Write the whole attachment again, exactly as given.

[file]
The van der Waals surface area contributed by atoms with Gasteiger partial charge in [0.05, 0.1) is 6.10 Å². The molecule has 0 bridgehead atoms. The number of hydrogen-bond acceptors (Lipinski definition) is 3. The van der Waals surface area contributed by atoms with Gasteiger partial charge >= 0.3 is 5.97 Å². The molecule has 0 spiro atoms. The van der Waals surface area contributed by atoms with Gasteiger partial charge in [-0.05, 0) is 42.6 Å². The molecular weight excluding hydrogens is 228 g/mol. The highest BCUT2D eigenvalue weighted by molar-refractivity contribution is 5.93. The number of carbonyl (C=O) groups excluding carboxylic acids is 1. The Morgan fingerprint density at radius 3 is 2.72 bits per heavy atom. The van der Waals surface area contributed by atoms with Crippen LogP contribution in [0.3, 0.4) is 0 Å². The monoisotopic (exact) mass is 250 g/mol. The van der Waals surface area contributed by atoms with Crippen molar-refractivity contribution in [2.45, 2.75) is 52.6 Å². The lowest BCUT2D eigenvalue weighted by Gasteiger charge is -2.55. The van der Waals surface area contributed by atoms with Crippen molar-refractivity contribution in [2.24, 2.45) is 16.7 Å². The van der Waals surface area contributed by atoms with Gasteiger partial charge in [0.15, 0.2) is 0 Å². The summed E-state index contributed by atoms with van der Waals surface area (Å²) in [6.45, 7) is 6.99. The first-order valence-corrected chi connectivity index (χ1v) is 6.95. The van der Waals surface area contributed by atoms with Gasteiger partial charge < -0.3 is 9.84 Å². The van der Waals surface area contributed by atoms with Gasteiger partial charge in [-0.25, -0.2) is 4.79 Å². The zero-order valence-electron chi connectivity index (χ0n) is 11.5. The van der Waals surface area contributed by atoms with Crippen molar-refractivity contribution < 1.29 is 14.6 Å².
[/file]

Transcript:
The van der Waals surface area contributed by atoms with Gasteiger partial charge in [0.05, 0.1) is 6.10 Å². The molecule has 0 bridgehead atoms. The number of hydrogen-bond acceptors (Lipinski definition) is 3. The van der Waals surface area contributed by atoms with Gasteiger partial charge >= 0.3 is 5.97 Å². The molecule has 0 spiro atoms. The van der Waals surface area contributed by atoms with Gasteiger partial charge in [-0.05, 0) is 42.6 Å². The molecular weight excluding hydrogens is 228 g/mol. The highest BCUT2D eigenvalue weighted by molar-refractivity contribution is 5.93. The number of carbonyl (C=O) groups excluding carboxylic acids is 1. The Morgan fingerprint density at radius 3 is 2.72 bits per heavy atom. The van der Waals surface area contributed by atoms with Crippen LogP contribution in [0.3, 0.4) is 0 Å². The monoisotopic (exact) mass is 250 g/mol. The van der Waals surface area contributed by atoms with Crippen molar-refractivity contribution in [2.45, 2.75) is 52.6 Å². The lowest BCUT2D eigenvalue weighted by Gasteiger charge is -2.55. The van der Waals surface area contributed by atoms with Crippen molar-refractivity contribution in [2.24, 2.45) is 16.7 Å². The van der Waals surface area contributed by atoms with Gasteiger partial charge in [0.15, 0.2) is 0 Å². The summed E-state index contributed by atoms with van der Waals surface area (Å²) in [6.45, 7) is 6.99. The first-order valence-corrected chi connectivity index (χ1v) is 6.95. The van der Waals surface area contributed by atoms with Gasteiger partial charge < -0.3 is 9.84 Å². The van der Waals surface area contributed by atoms with Gasteiger partial charge in [-0.25, -0.2) is 4.79 Å². The zero-order valence-electron chi connectivity index (χ0n) is 11.5. The van der Waals surface area contributed by atoms with Crippen molar-refractivity contribution < 1.29 is 14.6 Å².